• First crops, then trees, wither and die. One every two hour.
  • +2 PM / feed becomes -2 PM / hunger as the people starve.
  • The people get hungry twice as quickly.

When the black horseman rides, everyone experiences desolation. Farming, protected by the glass of the greenhouse, is unaffected by desolation. In conjunction with strikes, desolation will cause riots. See Riots for more information.

8.3 Hunger

Being stuck inside a giant tin can except when you venture into the apocalyptic wasteland beyond for a hard day's work is not the most enticing of prospects. The people of battle mines put up with it stoically though, as long as they get a bite to eat now and again.

Food being scarce, your people scrounge barely enough to survive. As a result they are usually pretty hungry. This is represented by the hunger value in the upper hud, a value of five indicates empty bellies. When the people are fed, this value goes down by one for each food consumed. When it reaches zero, the people are full and can't eat anymore.

Some actions, like changing governments or being bribed, require feeding the people. If the people are full (hunger at zero) such actions become impossible until they digest enough. The people can be fed directly from the player profile, see Feed the People for details.

Normally, every unit of hunger reduced by feeding the people gives +2 PM. Under extreme environmental conditions however, your empire may experience desolation. If this happens, the +2 PM / feed becomes -2 PM / hunger, and digestion goes twice as quickly.

Unlike most attributes, hunger is invisible to other players. If they try and fail to feed your people however (as in revolt and bribery), they will be notified why.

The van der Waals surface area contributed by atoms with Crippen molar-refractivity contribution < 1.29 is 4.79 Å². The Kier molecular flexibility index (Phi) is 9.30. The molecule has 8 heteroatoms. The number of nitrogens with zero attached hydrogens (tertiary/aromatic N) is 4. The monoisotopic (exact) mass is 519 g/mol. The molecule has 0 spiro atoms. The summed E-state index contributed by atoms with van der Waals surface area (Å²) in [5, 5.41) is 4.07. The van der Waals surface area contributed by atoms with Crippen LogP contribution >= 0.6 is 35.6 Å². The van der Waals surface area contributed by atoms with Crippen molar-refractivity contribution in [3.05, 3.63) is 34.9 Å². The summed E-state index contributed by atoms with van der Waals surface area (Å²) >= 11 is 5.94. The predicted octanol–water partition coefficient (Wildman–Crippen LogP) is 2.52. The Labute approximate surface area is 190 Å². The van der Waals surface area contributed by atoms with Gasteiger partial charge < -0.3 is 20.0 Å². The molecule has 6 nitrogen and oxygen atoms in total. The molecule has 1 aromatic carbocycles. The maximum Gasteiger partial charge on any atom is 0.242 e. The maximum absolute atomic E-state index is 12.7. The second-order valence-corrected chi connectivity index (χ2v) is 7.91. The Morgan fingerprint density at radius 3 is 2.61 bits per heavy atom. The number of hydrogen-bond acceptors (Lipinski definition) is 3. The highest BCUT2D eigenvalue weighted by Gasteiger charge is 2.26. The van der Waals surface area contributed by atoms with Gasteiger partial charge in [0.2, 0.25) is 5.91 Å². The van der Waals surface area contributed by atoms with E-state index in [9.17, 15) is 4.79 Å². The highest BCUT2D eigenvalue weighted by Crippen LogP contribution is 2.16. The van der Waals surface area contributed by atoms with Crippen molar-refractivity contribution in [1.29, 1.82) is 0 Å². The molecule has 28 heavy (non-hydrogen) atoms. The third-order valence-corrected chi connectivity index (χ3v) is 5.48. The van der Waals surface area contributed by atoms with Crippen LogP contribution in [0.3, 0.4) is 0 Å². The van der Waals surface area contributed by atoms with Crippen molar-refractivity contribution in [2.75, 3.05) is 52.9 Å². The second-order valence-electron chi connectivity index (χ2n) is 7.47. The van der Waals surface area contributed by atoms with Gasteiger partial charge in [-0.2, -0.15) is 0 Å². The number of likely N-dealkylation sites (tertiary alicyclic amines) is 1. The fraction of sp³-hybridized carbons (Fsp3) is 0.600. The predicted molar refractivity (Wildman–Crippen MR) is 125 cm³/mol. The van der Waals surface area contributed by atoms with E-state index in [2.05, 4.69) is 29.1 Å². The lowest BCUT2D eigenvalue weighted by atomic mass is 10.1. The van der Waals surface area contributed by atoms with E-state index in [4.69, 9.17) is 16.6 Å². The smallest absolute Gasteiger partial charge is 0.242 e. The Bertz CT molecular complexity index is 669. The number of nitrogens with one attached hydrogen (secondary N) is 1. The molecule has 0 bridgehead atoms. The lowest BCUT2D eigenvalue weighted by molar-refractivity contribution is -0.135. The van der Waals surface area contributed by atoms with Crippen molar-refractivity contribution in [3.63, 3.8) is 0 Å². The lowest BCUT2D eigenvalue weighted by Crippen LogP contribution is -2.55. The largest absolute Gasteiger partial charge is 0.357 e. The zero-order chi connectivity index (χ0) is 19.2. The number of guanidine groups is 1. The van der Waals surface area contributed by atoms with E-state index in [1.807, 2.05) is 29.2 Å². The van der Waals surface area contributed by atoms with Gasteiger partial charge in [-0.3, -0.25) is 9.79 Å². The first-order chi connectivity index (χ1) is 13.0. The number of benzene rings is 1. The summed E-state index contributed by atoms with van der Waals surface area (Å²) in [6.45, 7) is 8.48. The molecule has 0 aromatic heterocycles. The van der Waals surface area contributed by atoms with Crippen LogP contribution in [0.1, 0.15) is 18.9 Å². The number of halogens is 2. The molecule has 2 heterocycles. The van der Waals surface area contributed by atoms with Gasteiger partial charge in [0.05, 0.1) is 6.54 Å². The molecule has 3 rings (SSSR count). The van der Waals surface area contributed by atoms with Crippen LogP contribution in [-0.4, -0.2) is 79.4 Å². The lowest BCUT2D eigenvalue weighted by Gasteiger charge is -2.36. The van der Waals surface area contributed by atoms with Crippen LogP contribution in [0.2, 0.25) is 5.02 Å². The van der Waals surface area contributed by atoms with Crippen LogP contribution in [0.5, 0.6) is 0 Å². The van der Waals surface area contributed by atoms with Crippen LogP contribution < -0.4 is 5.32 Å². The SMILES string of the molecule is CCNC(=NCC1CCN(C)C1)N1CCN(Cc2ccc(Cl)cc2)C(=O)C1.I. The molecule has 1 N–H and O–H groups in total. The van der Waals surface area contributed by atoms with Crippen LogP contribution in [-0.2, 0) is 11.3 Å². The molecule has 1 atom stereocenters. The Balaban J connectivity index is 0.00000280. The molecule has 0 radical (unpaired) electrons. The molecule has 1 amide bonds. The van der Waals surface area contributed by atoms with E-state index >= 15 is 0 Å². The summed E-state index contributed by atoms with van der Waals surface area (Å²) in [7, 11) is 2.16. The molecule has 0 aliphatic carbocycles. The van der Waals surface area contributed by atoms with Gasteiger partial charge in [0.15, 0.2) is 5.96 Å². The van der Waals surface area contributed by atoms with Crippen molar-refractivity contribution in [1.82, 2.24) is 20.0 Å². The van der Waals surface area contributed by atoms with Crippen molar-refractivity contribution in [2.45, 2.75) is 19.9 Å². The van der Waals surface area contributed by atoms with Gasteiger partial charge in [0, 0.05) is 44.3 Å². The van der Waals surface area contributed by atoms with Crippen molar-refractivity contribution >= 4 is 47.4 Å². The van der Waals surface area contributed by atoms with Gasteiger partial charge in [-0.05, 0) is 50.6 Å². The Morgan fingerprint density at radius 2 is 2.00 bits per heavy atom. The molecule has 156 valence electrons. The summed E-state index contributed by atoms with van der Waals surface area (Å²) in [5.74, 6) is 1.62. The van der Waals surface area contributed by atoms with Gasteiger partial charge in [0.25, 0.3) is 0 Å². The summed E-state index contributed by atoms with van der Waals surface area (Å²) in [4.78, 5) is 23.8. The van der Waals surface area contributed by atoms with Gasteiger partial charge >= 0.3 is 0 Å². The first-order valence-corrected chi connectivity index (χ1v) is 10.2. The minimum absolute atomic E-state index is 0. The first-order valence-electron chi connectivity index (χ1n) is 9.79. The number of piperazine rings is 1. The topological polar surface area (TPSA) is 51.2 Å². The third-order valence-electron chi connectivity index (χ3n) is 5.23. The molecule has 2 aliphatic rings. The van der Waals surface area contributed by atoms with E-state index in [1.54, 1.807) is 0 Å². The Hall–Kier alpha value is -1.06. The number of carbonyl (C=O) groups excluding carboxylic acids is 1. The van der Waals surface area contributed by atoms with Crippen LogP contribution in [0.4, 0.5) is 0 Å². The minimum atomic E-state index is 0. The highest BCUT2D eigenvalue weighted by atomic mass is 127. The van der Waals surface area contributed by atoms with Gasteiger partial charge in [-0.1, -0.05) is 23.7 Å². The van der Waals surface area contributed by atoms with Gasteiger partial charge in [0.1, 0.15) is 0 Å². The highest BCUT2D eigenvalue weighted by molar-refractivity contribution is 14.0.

8.3.1 Feed the People

On your player profile, for a mere one food, you can feed those ever-hungry people directly. Their thanks is unbounded: Hunger is reduced by three points for a direct feeding, as opposed to rushing or bribery which only reduce hunger one per food. Additionally, feeding the people will make your underlings immediately ready for another beating.

The people can still be fed if their hunger is below three, which reduces hunger to zero. They cannot be fed if hunger is already zero. The monarchy government handles things differently, see Monarchy for details.

8.3.2 Digestion

As soon as the people's hunger has been even partly satisfied, their bellies begin to process the input (much like the factories and refineries they stoically operate) and hunger inexorably returns to its maximum value. This is known as digestion.

The citizens' latrines are located somewhere in the city, far away from the battle mine itself. Normally invisible to you, the ruler, eventually this makeshift dumping ground will fill up and the people are forced to find a new depository. The old latrines will show up on your map in the form of a rubble pile containing one non-local refined material.

Digestion occurs once per hour. It takes about 10 digestions to fill up a latrine, but the number varies with the outbreaks of stomach bugs and flatulence that plague the populace.